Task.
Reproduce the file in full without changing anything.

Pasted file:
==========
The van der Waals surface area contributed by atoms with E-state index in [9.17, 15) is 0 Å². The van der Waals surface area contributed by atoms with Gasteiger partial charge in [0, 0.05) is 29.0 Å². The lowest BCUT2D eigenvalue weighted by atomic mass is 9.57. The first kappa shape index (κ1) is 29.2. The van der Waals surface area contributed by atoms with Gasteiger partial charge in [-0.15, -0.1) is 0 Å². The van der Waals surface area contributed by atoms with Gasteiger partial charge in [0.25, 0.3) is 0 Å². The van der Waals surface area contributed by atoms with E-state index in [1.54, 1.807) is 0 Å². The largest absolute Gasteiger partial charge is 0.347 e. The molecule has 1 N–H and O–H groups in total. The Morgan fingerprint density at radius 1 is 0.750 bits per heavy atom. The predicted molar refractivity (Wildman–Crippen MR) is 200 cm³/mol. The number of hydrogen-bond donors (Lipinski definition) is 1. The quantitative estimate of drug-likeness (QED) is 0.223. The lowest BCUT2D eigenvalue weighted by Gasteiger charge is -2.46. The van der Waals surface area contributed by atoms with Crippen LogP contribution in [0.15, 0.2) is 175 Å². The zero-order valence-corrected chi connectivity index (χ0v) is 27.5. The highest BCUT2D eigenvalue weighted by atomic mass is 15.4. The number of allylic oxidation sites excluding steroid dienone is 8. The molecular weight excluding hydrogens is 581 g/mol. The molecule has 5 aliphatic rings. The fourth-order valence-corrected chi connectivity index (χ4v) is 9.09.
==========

The van der Waals surface area contributed by atoms with E-state index in [9.17, 15) is 0 Å². The van der Waals surface area contributed by atoms with Gasteiger partial charge in [0, 0.05) is 29.0 Å². The lowest BCUT2D eigenvalue weighted by atomic mass is 9.57. The first kappa shape index (κ1) is 29.2. The van der Waals surface area contributed by atoms with Gasteiger partial charge in [-0.15, -0.1) is 0 Å². The van der Waals surface area contributed by atoms with Gasteiger partial charge in [0.25, 0.3) is 0 Å². The van der Waals surface area contributed by atoms with E-state index in [1.54, 1.807) is 0 Å². The largest absolute Gasteiger partial charge is 0.347 e. The molecule has 1 N–H and O–H groups in total. The Morgan fingerprint density at radius 1 is 0.750 bits per heavy atom. The predicted molar refractivity (Wildman–Crippen MR) is 200 cm³/mol. The number of hydrogen-bond donors (Lipinski definition) is 1. The quantitative estimate of drug-likeness (QED) is 0.223. The lowest BCUT2D eigenvalue weighted by Gasteiger charge is -2.46. The van der Waals surface area contributed by atoms with Crippen LogP contribution in [0.15, 0.2) is 175 Å². The zero-order valence-corrected chi connectivity index (χ0v) is 27.5. The highest BCUT2D eigenvalue weighted by atomic mass is 15.4. The number of allylic oxidation sites excluding steroid dienone is 8. The molecular weight excluding hydrogens is 581 g/mol. The molecule has 5 aliphatic rings. The fourth-order valence-corrected chi connectivity index (χ4v) is 9.09.